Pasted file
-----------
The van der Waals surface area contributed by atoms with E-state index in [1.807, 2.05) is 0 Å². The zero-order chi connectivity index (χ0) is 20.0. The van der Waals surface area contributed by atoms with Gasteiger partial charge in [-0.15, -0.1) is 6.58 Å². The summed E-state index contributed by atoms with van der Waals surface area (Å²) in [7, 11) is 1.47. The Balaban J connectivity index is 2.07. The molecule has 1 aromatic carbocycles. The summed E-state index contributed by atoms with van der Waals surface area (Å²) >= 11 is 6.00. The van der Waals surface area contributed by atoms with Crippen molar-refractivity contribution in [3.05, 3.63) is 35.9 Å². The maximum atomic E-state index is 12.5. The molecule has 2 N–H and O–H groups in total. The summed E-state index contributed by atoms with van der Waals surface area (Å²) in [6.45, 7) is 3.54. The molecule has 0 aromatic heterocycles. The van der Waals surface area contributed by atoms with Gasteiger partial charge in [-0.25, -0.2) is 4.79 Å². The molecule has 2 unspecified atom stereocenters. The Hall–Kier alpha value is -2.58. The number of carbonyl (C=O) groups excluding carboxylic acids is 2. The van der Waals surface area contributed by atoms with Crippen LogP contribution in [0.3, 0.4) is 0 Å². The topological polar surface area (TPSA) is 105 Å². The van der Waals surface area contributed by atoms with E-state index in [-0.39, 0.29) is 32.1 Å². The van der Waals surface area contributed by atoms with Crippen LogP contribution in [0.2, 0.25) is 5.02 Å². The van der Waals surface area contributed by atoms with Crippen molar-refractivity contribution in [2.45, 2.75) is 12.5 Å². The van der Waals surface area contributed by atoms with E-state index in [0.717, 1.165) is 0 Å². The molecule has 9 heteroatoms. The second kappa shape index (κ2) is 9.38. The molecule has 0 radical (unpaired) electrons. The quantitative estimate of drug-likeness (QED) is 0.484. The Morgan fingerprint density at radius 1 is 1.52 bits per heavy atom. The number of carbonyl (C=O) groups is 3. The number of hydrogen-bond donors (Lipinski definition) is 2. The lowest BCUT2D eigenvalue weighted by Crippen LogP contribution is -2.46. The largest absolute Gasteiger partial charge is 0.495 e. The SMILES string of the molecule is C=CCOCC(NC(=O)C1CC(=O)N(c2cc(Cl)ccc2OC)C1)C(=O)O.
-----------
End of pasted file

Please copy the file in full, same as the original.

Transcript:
The van der Waals surface area contributed by atoms with E-state index in [1.807, 2.05) is 0 Å². The zero-order chi connectivity index (χ0) is 20.0. The van der Waals surface area contributed by atoms with Gasteiger partial charge in [-0.15, -0.1) is 6.58 Å². The summed E-state index contributed by atoms with van der Waals surface area (Å²) in [7, 11) is 1.47. The Balaban J connectivity index is 2.07. The molecule has 1 aromatic carbocycles. The summed E-state index contributed by atoms with van der Waals surface area (Å²) >= 11 is 6.00. The van der Waals surface area contributed by atoms with Crippen molar-refractivity contribution in [3.05, 3.63) is 35.9 Å². The maximum atomic E-state index is 12.5. The molecule has 2 N–H and O–H groups in total. The summed E-state index contributed by atoms with van der Waals surface area (Å²) in [6.45, 7) is 3.54. The molecule has 0 aromatic heterocycles. The van der Waals surface area contributed by atoms with Gasteiger partial charge in [-0.25, -0.2) is 4.79 Å². The molecule has 2 unspecified atom stereocenters. The Hall–Kier alpha value is -2.58. The number of carbonyl (C=O) groups excluding carboxylic acids is 2. The van der Waals surface area contributed by atoms with Crippen LogP contribution in [0.3, 0.4) is 0 Å². The topological polar surface area (TPSA) is 105 Å². The van der Waals surface area contributed by atoms with E-state index in [-0.39, 0.29) is 32.1 Å². The van der Waals surface area contributed by atoms with Crippen LogP contribution in [0.2, 0.25) is 5.02 Å². The van der Waals surface area contributed by atoms with Crippen molar-refractivity contribution in [2.45, 2.75) is 12.5 Å². The van der Waals surface area contributed by atoms with E-state index in [0.717, 1.165) is 0 Å². The molecule has 9 heteroatoms. The second kappa shape index (κ2) is 9.38. The molecule has 0 radical (unpaired) electrons. The quantitative estimate of drug-likeness (QED) is 0.484. The Morgan fingerprint density at radius 1 is 1.52 bits per heavy atom. The number of carbonyl (C=O) groups is 3. The number of hydrogen-bond donors (Lipinski definition) is 2. The lowest BCUT2D eigenvalue weighted by Crippen LogP contribution is -2.46. The largest absolute Gasteiger partial charge is 0.495 e. The SMILES string of the molecule is C=CCOCC(NC(=O)C1CC(=O)N(c2cc(Cl)ccc2OC)C1)C(=O)O.